He waited similarly in vain on the morrow, maintaining, though with less ease, that sensitised-late-like condition of his mind. Nothing occurred to give it an impression. Whatever it was which he so patiently wooed, it seemed to be both shy and exacting...
And then on the third day he thought he understood. A look of gentle drollery and cunning came into his eyes, and he chuckled.
"Oho, oho! . . . Well, if the wind sits in thatquarter we must see what else there is to be done. What is there, now? . . . No, I won't send for Elsie; we don't need a wheel to break the butterfly on; we won't go to those lengths, my butterfly...." He was standing musing, thumbing his lean jaw, looking aslant; suddenly he crossed to his hall, took down his hat, and went out.
"My lady is coquettish, is she? Well, we'll see what a little neglect will do," he chuckled as he went down the stairs."
He sought a railway station, got into a train, and spent the rest of the day in the country. Oh, yes: Oleron thought he was the one to deal with Fair Ones who beckoned, and invited, and then took refuge in shyness and hanging back! He did not return until after eleven that night.
"< I>Now, my Fair Beckoner!" he murmured as he walked along the alley and felt in his pocket for his keys. . . .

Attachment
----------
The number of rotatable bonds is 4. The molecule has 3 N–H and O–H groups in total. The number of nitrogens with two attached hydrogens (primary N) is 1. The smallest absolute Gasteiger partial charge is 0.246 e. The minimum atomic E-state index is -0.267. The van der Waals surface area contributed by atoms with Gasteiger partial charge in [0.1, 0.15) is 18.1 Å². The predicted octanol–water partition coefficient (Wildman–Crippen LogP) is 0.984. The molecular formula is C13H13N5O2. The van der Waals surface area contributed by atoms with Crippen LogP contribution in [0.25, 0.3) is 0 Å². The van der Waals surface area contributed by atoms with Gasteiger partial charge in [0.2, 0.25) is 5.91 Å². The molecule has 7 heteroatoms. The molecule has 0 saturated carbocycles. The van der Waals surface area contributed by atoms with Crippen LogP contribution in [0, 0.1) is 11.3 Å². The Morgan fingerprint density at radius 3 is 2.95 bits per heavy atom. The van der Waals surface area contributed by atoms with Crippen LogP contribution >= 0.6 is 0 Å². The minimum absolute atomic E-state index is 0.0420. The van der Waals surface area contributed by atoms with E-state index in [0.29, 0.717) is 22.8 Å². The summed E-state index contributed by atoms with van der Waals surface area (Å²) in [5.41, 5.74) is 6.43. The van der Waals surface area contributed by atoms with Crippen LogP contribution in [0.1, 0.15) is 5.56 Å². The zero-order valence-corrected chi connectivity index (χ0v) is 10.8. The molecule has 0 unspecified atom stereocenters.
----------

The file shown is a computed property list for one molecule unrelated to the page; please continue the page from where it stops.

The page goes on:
Inside his flat, he was perfectly composed, perfectly deliberate, exceedingly careful not to give himself away. As if to intimate that he intended to retire immediately, he lighted only a single candle; and as he set out with it on his nightly round he affected to yawn. He went first into his kitchen. There was a full moon, and a lozenge of moonlight, almost peacock-blue by contrast with his candle-frame, lay on the floor. The window was uncurtained, and he could see the reflection of the candle, and, faintly, that of his own face, as he moved bout. The door of the powder-closet stood a little ajar, and he closed it before sitting down to remove his boots on the chair with the cushion made of the folded harpbag. From the kitchen he passed to the bathroom. There, another slant of blue moonlight cut the windowsill and law across the pipes on the wall. He visited his seldom-used study, and stood for a moment gazing at the silvered roofs across the square. Then, walking straight through his sitting-room, his stockinged feet making no noise, he entered the bedroom and put the candle on the chest of drawers. His face all this time wore no expression save that of tiredness. He had never been wilier nor more alert.
His small bedroom fireplace was opposite the chest of drawers on which the mirror stood, and his bed and the window occupied the remaining sides of the room. Oleron drew down his blind, took off his coat, he then stooped to get his slippers from under the bed.